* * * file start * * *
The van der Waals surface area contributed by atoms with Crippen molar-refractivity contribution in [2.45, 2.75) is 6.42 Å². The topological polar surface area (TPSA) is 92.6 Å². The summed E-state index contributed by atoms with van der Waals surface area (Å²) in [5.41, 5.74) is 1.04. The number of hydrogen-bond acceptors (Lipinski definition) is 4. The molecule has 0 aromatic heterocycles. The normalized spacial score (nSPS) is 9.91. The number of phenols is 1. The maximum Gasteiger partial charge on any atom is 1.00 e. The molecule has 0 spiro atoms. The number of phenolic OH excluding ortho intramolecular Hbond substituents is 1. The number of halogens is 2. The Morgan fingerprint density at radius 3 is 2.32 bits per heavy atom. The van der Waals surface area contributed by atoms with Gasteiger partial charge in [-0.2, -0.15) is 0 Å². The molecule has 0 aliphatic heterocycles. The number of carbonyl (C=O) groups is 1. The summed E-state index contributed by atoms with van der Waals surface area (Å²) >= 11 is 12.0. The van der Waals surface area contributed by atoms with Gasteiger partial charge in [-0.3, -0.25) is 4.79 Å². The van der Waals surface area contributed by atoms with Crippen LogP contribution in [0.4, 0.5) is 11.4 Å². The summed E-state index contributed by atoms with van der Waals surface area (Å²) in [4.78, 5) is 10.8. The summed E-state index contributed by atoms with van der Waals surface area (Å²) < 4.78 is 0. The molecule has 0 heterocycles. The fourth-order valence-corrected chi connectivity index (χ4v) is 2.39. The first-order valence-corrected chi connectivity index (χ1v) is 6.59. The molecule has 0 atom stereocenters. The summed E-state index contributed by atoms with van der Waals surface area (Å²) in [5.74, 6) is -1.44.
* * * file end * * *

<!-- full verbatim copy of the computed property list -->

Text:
The van der Waals surface area contributed by atoms with Crippen molar-refractivity contribution in [2.45, 2.75) is 6.42 Å². The topological polar surface area (TPSA) is 92.6 Å². The summed E-state index contributed by atoms with van der Waals surface area (Å²) in [5.41, 5.74) is 1.04. The number of hydrogen-bond acceptors (Lipinski definition) is 4. The molecule has 0 aromatic heterocycles. The normalized spacial score (nSPS) is 9.91. The number of phenols is 1. The maximum Gasteiger partial charge on any atom is 1.00 e. The molecule has 0 spiro atoms. The number of phenolic OH excluding ortho intramolecular Hbond substituents is 1. The number of halogens is 2. The Morgan fingerprint density at radius 3 is 2.32 bits per heavy atom. The van der Waals surface area contributed by atoms with Gasteiger partial charge in [-0.2, -0.15) is 0 Å². The molecule has 0 aliphatic heterocycles. The number of carbonyl (C=O) groups is 1. The summed E-state index contributed by atoms with van der Waals surface area (Å²) >= 11 is 12.0. The van der Waals surface area contributed by atoms with Gasteiger partial charge in [-0.3, -0.25) is 4.79 Å². The van der Waals surface area contributed by atoms with Crippen LogP contribution in [0.4, 0.5) is 11.4 Å². The summed E-state index contributed by atoms with van der Waals surface area (Å²) in [4.78, 5) is 10.8. The summed E-state index contributed by atoms with van der Waals surface area (Å²) < 4.78 is 0. The molecule has 0 heterocycles. The fourth-order valence-corrected chi connectivity index (χ4v) is 2.39. The first-order valence-corrected chi connectivity index (χ1v) is 6.59. The molecule has 0 atom stereocenters. The summed E-state index contributed by atoms with van der Waals surface area (Å²) in [5.74, 6) is -1.44.